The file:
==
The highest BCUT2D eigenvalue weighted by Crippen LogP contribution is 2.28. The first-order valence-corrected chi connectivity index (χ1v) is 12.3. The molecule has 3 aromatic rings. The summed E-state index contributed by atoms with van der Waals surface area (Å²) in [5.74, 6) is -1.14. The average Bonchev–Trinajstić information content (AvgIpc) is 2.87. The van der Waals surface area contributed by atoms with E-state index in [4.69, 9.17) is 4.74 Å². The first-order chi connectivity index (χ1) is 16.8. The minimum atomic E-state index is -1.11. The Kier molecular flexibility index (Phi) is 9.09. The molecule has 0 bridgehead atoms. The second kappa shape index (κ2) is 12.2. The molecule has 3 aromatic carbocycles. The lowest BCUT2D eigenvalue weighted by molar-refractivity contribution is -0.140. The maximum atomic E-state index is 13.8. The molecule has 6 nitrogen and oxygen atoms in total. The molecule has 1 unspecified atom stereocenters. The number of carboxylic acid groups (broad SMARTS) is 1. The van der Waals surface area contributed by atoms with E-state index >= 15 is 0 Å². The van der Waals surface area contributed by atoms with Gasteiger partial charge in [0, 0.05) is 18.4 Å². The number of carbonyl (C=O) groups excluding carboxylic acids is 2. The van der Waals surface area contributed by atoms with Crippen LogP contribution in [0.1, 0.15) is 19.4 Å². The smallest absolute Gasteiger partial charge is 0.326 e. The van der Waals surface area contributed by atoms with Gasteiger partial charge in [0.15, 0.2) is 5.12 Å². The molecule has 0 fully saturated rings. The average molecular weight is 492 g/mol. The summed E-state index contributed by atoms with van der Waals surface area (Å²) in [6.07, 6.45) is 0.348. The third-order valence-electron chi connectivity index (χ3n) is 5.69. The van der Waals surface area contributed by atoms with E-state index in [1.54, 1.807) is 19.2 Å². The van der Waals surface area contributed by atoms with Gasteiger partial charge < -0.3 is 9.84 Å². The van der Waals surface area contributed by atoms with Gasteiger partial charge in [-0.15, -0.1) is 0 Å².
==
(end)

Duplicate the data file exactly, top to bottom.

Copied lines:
The highest BCUT2D eigenvalue weighted by Crippen LogP contribution is 2.28. The first-order valence-corrected chi connectivity index (χ1v) is 12.3. The molecule has 3 aromatic rings. The summed E-state index contributed by atoms with van der Waals surface area (Å²) in [5.74, 6) is -1.14. The average Bonchev–Trinajstić information content (AvgIpc) is 2.87. The van der Waals surface area contributed by atoms with E-state index in [4.69, 9.17) is 4.74 Å². The first-order chi connectivity index (χ1) is 16.8. The minimum atomic E-state index is -1.11. The Kier molecular flexibility index (Phi) is 9.09. The molecule has 0 bridgehead atoms. The second kappa shape index (κ2) is 12.2. The molecule has 3 aromatic carbocycles. The lowest BCUT2D eigenvalue weighted by molar-refractivity contribution is -0.140. The maximum atomic E-state index is 13.8. The molecule has 6 nitrogen and oxygen atoms in total. The molecule has 1 unspecified atom stereocenters. The number of carboxylic acid groups (broad SMARTS) is 1. The van der Waals surface area contributed by atoms with E-state index >= 15 is 0 Å². The van der Waals surface area contributed by atoms with Gasteiger partial charge in [0, 0.05) is 18.4 Å². The number of carbonyl (C=O) groups excluding carboxylic acids is 2. The van der Waals surface area contributed by atoms with Crippen LogP contribution in [0.1, 0.15) is 19.4 Å². The smallest absolute Gasteiger partial charge is 0.326 e. The van der Waals surface area contributed by atoms with Gasteiger partial charge in [0.15, 0.2) is 5.12 Å². The molecule has 0 fully saturated rings. The average molecular weight is 492 g/mol. The summed E-state index contributed by atoms with van der Waals surface area (Å²) in [6.07, 6.45) is 0.348. The third-order valence-electron chi connectivity index (χ3n) is 5.69. The van der Waals surface area contributed by atoms with E-state index in [1.54, 1.807) is 19.2 Å². The van der Waals surface area contributed by atoms with Gasteiger partial charge < -0.3 is 9.84 Å². The van der Waals surface area contributed by atoms with Gasteiger partial charge in [-0.15, -0.1) is 0 Å².